- Alcoholics tend to have poorer neurocognitive functioning, including decision-making capabilities.
- A new study has found that binge drinking, common among college students, is associated with impaired decision making.
- The long-term neurocognitive effects of binge drinking during young adulthood are unclear.
Researchers know that alcoholics tend to have poorer neurocognitive functioning, including decision making, than non-alcoholics do. Less is known, however, about alcohols effects on decision-making capabilities among people who drink heavily but are not considered alcoholics. A new study has found that binge drinking can lead to poor decision making among college students, independent of impulsivity.
Results are published in the June issue of Alcoholism: Clinical & Experimental Research.
"Alcoholics tend to exhibit poorer decision making such as preferring short-term rewards, when these are coupled to long-term losses, instead of choosing options which go together with long-term rewards," said Anna E. Goudriaan, a postdoctoral researcher at the University of Amsterdam and corresponding author for the study.
These choices tend to reflect more serious problems with executive functioning, added Jenny Larkins, a graduate student in clinical psychology at the University of Missouri. "Executive functioning involves skills such as planning for the future, abstract reasoning, inhibiting or delaying responses, initiating behavior, doing two things at once, and shifting between two activities in a flexible way," she said.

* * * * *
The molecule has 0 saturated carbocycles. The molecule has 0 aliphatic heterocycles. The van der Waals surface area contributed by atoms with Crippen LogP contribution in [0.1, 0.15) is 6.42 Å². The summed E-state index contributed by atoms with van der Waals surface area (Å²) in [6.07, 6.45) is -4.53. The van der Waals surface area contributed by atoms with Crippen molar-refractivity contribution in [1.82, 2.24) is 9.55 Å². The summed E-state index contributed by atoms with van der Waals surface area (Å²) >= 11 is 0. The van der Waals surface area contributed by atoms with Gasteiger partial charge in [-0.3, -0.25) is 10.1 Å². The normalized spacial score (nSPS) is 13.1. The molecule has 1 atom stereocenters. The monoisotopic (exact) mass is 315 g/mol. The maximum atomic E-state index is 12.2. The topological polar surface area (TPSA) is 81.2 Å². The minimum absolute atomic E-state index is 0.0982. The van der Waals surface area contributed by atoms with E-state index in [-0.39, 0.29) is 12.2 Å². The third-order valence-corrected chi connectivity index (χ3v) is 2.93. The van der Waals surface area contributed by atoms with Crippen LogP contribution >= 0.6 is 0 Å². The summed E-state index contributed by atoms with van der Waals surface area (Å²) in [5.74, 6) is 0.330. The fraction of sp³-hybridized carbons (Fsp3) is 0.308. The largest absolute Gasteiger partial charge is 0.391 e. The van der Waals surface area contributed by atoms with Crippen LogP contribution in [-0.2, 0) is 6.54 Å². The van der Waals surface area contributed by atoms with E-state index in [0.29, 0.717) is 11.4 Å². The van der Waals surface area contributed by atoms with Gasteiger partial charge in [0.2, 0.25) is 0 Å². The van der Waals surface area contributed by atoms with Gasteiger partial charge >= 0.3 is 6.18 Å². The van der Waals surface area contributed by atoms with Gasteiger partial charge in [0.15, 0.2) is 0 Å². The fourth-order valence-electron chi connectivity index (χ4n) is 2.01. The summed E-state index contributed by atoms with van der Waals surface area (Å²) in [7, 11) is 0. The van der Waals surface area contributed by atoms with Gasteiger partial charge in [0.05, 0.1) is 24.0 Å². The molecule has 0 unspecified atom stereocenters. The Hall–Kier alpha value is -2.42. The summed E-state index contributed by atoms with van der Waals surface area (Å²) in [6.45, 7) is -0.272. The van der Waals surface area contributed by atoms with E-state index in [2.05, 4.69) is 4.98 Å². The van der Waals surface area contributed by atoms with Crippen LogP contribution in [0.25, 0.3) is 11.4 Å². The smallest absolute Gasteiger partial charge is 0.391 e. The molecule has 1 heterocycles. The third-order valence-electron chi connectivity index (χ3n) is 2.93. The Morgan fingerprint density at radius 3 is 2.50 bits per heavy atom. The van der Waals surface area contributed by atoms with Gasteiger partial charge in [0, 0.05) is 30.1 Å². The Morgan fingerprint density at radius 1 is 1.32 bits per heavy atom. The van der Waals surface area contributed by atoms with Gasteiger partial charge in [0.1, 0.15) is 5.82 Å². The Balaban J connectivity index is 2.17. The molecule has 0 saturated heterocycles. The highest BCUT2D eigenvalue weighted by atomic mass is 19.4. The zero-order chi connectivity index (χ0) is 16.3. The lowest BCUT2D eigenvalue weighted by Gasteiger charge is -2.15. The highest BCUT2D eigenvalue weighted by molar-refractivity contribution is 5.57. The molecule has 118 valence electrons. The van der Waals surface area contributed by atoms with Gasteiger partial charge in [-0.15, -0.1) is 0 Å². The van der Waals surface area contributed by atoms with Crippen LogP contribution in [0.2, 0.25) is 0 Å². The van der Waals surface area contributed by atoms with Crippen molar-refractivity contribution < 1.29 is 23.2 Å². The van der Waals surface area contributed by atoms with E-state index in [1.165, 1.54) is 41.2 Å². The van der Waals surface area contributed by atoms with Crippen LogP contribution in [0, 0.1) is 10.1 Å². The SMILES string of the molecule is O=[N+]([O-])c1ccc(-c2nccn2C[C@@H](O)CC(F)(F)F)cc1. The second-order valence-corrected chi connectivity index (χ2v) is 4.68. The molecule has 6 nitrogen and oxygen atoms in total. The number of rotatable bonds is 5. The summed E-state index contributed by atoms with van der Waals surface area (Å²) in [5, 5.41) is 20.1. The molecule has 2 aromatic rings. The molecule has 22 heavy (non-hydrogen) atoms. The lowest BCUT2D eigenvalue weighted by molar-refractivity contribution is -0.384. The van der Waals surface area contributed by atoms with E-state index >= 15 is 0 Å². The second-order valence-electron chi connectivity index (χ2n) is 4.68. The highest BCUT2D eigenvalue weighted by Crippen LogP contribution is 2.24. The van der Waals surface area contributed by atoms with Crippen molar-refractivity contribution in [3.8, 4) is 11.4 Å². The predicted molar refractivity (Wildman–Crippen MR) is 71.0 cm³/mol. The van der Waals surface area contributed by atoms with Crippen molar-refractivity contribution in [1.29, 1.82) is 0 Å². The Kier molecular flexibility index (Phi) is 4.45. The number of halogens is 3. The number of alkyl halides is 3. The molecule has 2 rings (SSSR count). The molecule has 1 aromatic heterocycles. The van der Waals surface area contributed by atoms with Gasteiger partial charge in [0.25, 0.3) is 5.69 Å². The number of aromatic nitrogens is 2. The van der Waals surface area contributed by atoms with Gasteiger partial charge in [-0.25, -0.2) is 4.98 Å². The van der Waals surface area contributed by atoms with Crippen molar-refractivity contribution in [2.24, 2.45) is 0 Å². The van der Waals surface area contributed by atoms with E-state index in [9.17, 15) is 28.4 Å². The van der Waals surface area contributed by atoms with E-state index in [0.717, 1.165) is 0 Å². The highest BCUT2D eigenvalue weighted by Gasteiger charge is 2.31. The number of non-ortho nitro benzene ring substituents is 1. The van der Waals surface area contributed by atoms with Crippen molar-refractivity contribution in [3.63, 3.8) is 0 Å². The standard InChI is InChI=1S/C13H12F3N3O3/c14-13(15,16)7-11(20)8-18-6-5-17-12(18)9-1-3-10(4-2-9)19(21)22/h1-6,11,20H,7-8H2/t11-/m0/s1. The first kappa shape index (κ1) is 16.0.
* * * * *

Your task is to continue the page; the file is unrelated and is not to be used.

"There are not a lot of studies that focus on the effects of heavy alcohol use in people who are not addicted to alcohol," said Goudriaan. "However, it seemed logical that heavy alcohol would impact their decision making, and we targeted young adults since they tend to drink the most, and binge drink the most. We specifically targeted binge drinking, since somePage: 1 2 3 Related medicine news :1
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